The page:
This system helps you avoid power struggles with your child. However, your child is not punished if he or she chooses not to behave as you ask; he or she simply does not get the reward.

What are some good ways to reward my child?

Beat the Clock (good method for a dawdling child)

Ask the child to do a task. Set a timer. If the task is done before the timer rings, your child gets a reward. To decide the amount of time to give the child, figure out your child's "best time" to do that task and add 5 minutes.

The Good Behavior Game (good for teaching a new behavior)

Write a short list of good behaviors on a chart and mark the chart with a star each time you see the good behavior. After your child has earned a small number of stars (depending on the child's age), give him or her a reward.

Good Marks/Bad Marks (best method for difficult, highly active children)

In a short time (about an hour) put a mark on a chart or on your child's hand each time you see him or her performing a good behavior. For example, if you see your child playing quietly, solving a problem without fighting, picking up toys or reading a book, you would mark the chart. After a certain number of marks, give your child a reward. You can also make negative marks each time a bad behavior occurs. If you do this, only give your child a reward if there are more positive marks than negative marks.

Developing Quiet Time (often useful when you're making supper)

Ask your child to play quietly alone or with a sibling for a short time (maybe 30 minutes). Check on your child frequently (every 2 to 5 minutes, depending on the child's age) and give a reward or a token for each few minutes they were quiet or playing well. Gradually increase the intervals (go from checking your child's behavior every 2 to 5 minutes to checking every 30 minutes), but continue to give rewards for each time period your child was quiet or played well.

What else can I do to help my child behave well?

Make a short list of important rules and go over them with your child. Avoid power struggles, no-win situations and extremes. When you think you've overreacted, it's better to use common sense to solve the problem, even if you have to be inconsistent with your reward or punishment method. Avoid doing this often as it may confuse your child.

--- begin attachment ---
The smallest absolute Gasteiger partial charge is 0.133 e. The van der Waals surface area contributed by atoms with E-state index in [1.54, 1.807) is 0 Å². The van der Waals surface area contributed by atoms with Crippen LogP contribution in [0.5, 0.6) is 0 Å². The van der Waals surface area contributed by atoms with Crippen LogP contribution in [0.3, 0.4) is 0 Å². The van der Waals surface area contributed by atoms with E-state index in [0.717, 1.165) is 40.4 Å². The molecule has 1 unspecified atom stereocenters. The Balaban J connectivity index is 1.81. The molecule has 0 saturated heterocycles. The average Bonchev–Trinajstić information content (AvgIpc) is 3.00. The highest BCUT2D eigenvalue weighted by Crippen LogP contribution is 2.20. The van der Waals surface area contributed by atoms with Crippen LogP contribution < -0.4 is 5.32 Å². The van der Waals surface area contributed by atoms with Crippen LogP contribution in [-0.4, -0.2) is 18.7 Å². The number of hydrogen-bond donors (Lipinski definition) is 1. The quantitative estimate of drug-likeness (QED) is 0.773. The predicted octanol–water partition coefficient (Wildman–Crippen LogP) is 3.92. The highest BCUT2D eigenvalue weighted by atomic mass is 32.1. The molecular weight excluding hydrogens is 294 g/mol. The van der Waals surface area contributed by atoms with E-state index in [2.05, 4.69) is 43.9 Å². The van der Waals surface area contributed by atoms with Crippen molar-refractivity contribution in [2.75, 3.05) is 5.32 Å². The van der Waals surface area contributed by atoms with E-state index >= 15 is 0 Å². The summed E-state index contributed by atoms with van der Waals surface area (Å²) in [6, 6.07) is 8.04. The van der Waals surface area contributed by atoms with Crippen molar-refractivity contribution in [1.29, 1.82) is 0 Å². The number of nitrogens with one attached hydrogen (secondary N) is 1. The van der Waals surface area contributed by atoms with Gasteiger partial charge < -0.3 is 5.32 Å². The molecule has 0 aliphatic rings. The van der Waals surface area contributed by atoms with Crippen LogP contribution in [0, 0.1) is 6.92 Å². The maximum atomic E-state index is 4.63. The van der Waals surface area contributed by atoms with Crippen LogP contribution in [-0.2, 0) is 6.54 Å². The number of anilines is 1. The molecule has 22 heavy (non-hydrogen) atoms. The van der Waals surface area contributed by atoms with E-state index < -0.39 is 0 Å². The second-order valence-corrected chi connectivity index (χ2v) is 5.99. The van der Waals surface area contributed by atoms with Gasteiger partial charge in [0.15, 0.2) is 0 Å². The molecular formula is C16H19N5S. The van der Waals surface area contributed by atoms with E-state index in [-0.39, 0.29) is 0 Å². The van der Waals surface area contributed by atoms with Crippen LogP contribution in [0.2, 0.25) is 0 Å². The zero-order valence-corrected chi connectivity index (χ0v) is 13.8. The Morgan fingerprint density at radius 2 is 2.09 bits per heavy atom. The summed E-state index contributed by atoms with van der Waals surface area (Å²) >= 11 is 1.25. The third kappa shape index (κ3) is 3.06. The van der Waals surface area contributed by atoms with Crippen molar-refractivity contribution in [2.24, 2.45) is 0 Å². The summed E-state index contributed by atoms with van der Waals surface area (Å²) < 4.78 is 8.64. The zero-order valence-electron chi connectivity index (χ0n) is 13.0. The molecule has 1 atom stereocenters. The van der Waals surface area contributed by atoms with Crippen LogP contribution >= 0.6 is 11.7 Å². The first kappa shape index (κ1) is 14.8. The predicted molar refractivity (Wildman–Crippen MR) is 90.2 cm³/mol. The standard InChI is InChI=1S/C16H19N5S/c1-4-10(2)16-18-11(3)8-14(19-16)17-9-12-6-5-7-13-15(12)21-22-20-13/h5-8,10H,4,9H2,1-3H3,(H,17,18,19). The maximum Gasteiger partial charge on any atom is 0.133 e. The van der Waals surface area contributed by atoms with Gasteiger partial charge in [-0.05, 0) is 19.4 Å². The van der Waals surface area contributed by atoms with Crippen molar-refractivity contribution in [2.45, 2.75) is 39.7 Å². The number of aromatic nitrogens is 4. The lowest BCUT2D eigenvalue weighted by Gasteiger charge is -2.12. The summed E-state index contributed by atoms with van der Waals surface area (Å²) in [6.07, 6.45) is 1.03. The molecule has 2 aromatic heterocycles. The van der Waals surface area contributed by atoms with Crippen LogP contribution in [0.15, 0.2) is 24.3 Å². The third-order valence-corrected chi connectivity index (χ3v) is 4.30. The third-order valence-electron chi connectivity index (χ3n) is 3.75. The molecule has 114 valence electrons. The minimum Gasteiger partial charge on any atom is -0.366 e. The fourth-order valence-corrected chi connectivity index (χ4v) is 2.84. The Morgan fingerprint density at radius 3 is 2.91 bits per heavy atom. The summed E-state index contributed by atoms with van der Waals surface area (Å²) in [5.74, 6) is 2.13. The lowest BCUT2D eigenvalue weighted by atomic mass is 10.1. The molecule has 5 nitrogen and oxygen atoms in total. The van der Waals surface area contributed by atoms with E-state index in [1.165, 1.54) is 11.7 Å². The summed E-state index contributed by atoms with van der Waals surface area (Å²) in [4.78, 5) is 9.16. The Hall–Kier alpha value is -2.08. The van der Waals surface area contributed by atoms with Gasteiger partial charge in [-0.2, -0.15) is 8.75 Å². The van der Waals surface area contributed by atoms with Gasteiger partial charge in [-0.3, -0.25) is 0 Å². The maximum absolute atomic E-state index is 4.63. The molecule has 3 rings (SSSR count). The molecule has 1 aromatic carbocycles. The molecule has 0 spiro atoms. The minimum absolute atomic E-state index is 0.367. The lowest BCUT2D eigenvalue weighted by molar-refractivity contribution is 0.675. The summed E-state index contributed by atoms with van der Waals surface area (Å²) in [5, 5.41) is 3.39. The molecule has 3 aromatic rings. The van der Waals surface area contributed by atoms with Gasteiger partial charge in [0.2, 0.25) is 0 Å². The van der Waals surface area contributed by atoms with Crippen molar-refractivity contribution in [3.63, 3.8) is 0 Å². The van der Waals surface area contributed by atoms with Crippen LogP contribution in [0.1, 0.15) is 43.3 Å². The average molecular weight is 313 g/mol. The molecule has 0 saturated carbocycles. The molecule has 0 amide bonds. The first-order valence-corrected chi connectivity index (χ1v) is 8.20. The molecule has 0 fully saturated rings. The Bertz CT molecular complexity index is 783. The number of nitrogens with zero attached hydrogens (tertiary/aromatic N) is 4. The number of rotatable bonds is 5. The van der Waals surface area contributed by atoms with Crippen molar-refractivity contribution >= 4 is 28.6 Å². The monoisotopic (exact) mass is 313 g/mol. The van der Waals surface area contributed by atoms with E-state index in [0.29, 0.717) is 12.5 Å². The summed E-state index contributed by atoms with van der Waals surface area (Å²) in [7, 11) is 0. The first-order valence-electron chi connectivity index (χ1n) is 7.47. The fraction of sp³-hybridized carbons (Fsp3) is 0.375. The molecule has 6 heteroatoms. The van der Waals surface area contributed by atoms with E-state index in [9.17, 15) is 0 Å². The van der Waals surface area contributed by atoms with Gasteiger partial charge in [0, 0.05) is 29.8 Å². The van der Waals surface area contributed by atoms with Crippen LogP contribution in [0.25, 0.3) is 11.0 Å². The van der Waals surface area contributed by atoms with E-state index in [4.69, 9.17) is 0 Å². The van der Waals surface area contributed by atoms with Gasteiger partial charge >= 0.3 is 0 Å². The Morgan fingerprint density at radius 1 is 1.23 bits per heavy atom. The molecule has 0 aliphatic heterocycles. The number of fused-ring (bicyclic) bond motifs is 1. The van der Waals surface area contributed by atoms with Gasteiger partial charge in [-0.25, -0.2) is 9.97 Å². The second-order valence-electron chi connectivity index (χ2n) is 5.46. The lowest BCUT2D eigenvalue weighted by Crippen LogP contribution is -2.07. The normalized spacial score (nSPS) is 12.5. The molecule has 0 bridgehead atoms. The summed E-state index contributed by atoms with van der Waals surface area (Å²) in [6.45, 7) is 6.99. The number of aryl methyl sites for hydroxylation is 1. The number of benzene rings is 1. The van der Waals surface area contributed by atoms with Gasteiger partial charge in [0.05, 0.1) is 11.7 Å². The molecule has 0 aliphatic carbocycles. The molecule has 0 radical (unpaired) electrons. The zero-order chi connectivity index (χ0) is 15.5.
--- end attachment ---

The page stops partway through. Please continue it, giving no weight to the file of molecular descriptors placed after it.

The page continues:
Accept your child's basic personality, whether it's shy, social, talkative or active. Basic personality can be changed a little, but not very much. Try to avoid situations that can make your child cranky, such as becoming overly stimulated, tired or bored. Don't criticize your child in front of other people. Describe your child's behavior as bad, but don't label your child as bad. Praise your child often when he or she deserves it. Touch him or her affectionately and often. Children want and need attention from their parents.

Develop little routines and rituals, especially at bedtimes and meal times. Provide transition remarks (such as "In 5 minutes, we'll be eating dinner."). Allow your child choices whenever possible. For example, you can ask, "Do you want to wear your red pajamas or your blue pajamas to bed tonight?"

As children get older, they may enjoy becoming involved in household rule making. Don't debate the rules at the time of misbehavior, but invite your child to participate in rule making at another time.

Why shouldn't I use physical punishment?

Parents may choose to use physical punishment (such as spanking) to stop undesirable behavior. The biggest drawback to this method is that although the punishment stops the bad behavior for a while, it doesn't teach your child to change his or her behavior. Disciplining your child is really just teaching him or her to choose good behaviors. If your child doesn't know a good behavior, he or she is likely to return to the bad behavior. Physical punishment becomes less effective with time and can cause the child to behave aggressively. It can also be carried too far -- into child abuse. Other methods of punishment are preferred and should be used whenever possible.

Written by familydoctor.org editorial staff

Reviewed/Updated: 09/10
Created: 01/96